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Cowboys free agency 2023: The first job is to create cap space

The Cowboys will need to get their financial house in order before the free agent period begins. A look at how they can do it.

Dallas Cowboys v New York Giants
Get to it, cap boy.
Photo by Al Pereira/Getty Images

While the Dallas Cowboys are currently focused on a major revamping of the coaching staff, including waiting to see if Dan Quinn and Kellen Moore might be offered head coach gigs, they will soon be working on free agency, the first major part of roster building. The league year and formal free agency begin on March 15th. Before that they have to decide about using the tag. Then they have to figure out which of their own free agents they want to try and bring back as well as who they might pursue on the open market.

Those are the three components of free agency. Dallas takes varying approaches to each, willing to use the tag at times, liking to re-sign their own players, and generally holding back to bargain shop the outside market. All three do have one thing in common. They require cap space. EVP Stephen Jones is the executive responsible for managing that. It is his touchstone. You have heard him repeatedly refer to the size of the pie, his way of describing the use of cap space. He likes to have a lot.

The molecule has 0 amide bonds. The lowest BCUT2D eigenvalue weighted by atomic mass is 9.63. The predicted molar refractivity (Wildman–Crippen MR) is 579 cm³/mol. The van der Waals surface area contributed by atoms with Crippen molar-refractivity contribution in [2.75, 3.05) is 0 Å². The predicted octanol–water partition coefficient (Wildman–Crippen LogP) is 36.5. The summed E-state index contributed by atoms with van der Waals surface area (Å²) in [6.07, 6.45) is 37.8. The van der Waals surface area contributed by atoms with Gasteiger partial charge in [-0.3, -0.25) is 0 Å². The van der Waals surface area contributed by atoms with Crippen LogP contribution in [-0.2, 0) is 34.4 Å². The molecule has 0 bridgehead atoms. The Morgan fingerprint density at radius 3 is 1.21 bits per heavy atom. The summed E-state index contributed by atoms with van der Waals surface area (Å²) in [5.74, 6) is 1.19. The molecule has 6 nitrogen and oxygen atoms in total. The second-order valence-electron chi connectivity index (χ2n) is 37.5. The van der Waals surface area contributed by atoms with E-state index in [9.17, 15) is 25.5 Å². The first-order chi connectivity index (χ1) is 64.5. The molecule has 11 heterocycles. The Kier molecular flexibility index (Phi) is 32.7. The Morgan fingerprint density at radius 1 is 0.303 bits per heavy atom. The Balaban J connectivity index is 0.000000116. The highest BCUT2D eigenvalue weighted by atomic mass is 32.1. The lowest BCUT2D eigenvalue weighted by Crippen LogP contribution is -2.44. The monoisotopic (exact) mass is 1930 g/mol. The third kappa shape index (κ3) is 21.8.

That is a bit of a problem right now, because the Cowboys have less than none. According to Over the Cap, which is the source for all figures used in this article, they are already $5.1 million in the hole with the contracts currently on the books and the estimated cap for the NFL this year. This is actually a common position to be in at this point. 14 teams in total are in the red, with the New Orleans Saints facing a whopping $58 million and change in negative space.

For all of those teams, and the ones that don’t have big cap carryovers like the Chicago Bears ($92 million), there will be shenanigans, or more properly, contract management and manipulation. Releasing players currently on the roster sheds cap, although it can also create dead money issues. Contracts can also be restructured by turning current salary into bonuses, which are then prorated so that most of the money is charged against the cap in future seasons. Once, that was seen as “kicking the can down the road” and unwise, but in recent years, it has become standard operating procedure for the league. Dallas actually was one of the pioneers in using restructuring to create space, but ironically Jones has become reluctant to use it of late.

There is not much choice in 2023, however. Cap space, and a lot of it, has to be found. While any player can be released, most have low level deals and would have minimum impact on the cap.

Enough cap space to allow Dallas to tag and re-sign their own players, add outside free agents, and eventually sign their draft class will have to come from the big fish, players on major contracts. Here are the ones who could well be involved.

Release or retirement

Trades can also be used, but create the same numbers.

RB Ezekiel Elliott

The Cowboys overdrafted him to begin with, and have massively overpaid him since. He should be a cautionary tale about investing too much in a position that is one of the most replaceable in the league. 2023 is the year cutting him becomes feasible with his dead money numbers. He would probably be one of the two post-June 1 cuts allowed each team, which allows them to save more space.

Maximum cap space created: $10.9 million

OT Tyron Smith